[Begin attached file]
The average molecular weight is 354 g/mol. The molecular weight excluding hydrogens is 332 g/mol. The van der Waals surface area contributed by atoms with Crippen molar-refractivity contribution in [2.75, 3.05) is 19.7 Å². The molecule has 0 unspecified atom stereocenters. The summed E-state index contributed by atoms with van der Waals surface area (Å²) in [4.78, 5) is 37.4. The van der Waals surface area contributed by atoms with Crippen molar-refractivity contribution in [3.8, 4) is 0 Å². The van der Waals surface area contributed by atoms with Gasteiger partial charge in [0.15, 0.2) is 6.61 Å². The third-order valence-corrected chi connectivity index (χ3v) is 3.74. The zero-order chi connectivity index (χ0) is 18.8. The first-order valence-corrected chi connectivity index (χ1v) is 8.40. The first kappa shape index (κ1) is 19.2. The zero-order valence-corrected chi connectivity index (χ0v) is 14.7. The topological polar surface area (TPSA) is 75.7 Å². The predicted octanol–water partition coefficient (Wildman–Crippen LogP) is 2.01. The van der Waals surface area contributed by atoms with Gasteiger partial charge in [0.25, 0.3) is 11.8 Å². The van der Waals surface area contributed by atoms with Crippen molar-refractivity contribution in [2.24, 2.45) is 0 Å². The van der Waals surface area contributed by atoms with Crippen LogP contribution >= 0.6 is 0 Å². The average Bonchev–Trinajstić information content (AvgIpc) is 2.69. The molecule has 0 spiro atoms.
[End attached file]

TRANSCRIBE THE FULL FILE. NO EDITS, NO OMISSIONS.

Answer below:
The average molecular weight is 354 g/mol. The molecular weight excluding hydrogens is 332 g/mol. The van der Waals surface area contributed by atoms with Crippen molar-refractivity contribution in [2.75, 3.05) is 19.7 Å². The molecule has 0 unspecified atom stereocenters. The summed E-state index contributed by atoms with van der Waals surface area (Å²) in [4.78, 5) is 37.4. The van der Waals surface area contributed by atoms with Crippen molar-refractivity contribution in [3.8, 4) is 0 Å². The van der Waals surface area contributed by atoms with Gasteiger partial charge in [0.15, 0.2) is 6.61 Å². The third-order valence-corrected chi connectivity index (χ3v) is 3.74. The zero-order chi connectivity index (χ0) is 18.8. The first-order valence-corrected chi connectivity index (χ1v) is 8.40. The first kappa shape index (κ1) is 19.2. The zero-order valence-corrected chi connectivity index (χ0v) is 14.7. The topological polar surface area (TPSA) is 75.7 Å². The predicted octanol–water partition coefficient (Wildman–Crippen LogP) is 2.01. The van der Waals surface area contributed by atoms with Gasteiger partial charge in [0.25, 0.3) is 11.8 Å². The van der Waals surface area contributed by atoms with Crippen molar-refractivity contribution in [2.24, 2.45) is 0 Å². The van der Waals surface area contributed by atoms with Crippen LogP contribution >= 0.6 is 0 Å². The average Bonchev–Trinajstić information content (AvgIpc) is 2.69. The molecule has 0 spiro atoms.